Terminator Genisys

Yes, Skynet is real...

So this is what happens when Hollywood takes hold of our memories and remorselessly trades off them. Jurassic World, Ghostbusters, Star Wars and the latest Terminator, all risen from the ashes, each throwing us a meta-wink as they attempt to drag their respective franchise into the modern age. The studios are anticipating an easy pass simply because they've packed in a roll call of cheap self-referential moments, each cynically targeting our sentimentality in return for big bucks.

The dog ends we are thrown on this occasion are built on a decision to take the easy way out by severing the timeline of all the previous films, whilst still attempting to merge together their plot lines. That contradiction is apparent from the very start as we are given the backstory of Skynet and Jon Connor, attempting to cover the base points for any newcomers. Then before we know it, we are thrown back to 1984 and the first film, although not exactly, more an alternate version, where any continuity can be discarded while still holding out nostalgia hostage.

The director behind this farce is Alan Taylor, who had previously worked on Game of Thrones and the last Thor movie. Both of which are apparent in an opening act pumped up with heroic action and pompous dialogue aiming for an epic tone that is nothing sort of laughable. Walking muscle Jai Courtney is the epitome of this steroid-filled approach, barking out his testosterone injected lines with all the subtlety of a T-101's headbutt.

Even though we are meeting these characters again, it is from a different perspective, so there should be some consideration given for us to understand or empathise with their cause. The opening monologue seems to be in place for newcomers to quickly be brought up to speed, yet this is followed by forty minutes of relentlessly limp action. This seems to assume that we don't need to get to know the characters after all, that merely watching them in conflict is enough, as we should already know them from the previous films. This is despite the fact we are on a new timeline, watching new actors and are given an introduction that sees fit to remind us of the series history. It is a clumsy contradiction that ruins the flow of the film, constructed by a director who wants to have the best of both worlds, transferring the boorish style of his previous work into this franchise.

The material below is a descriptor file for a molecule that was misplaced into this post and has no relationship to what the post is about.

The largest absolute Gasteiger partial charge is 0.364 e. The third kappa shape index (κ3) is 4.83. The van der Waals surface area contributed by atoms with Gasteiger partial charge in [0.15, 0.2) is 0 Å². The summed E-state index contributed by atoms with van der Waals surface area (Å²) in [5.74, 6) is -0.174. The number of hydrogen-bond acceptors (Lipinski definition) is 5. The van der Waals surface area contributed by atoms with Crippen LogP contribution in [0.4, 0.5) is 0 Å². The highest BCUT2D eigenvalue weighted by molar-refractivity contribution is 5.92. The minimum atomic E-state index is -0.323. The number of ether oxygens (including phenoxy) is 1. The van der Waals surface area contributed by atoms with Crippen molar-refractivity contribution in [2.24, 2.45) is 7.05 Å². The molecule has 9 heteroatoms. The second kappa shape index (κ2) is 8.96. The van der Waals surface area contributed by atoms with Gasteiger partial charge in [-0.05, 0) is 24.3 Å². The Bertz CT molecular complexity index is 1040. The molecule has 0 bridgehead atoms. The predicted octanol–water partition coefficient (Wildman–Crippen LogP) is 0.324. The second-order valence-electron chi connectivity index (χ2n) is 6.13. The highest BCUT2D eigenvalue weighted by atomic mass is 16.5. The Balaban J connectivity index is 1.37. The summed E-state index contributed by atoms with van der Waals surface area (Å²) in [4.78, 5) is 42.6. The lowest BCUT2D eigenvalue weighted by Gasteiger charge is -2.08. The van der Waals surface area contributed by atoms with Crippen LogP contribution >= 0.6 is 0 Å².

An ageing Terminator also works perfectly as a metaphor for Schwarzenegger's career, a one-time God amongst men who could now do with a hip replacement or two. Seeing his T-101 grey and wrinkled over the 30 years spent waiting for Sarah and Kyle to arrive in 2017, you can't help think of how his recent return to the screen has been similarly underwhelming, especially when compared to his heyday of the 90's. Alongside him Emilia Clarke takes on the Militant Mum role well enough, despite her strength being undermined on occasion so Jai 'White Label' Courtney can assert masculine authority.

James Cameron managed to hoodwink us brilliantly with the first two in the series, which are essentially chase films, distracting us with great FX, perfect pacing and well rounded characterisation. Since then it has gone from bad to worse and when you also take the TV series into account, you have to wonder what exactly is left to explore in this universe. As the trio merrily skip off at the end philosophising over fate, or rather the uncertainty of it, we can be assured that the end of the world will be back on again, as the sequels continue to tumble off the production line.

Steven liked this review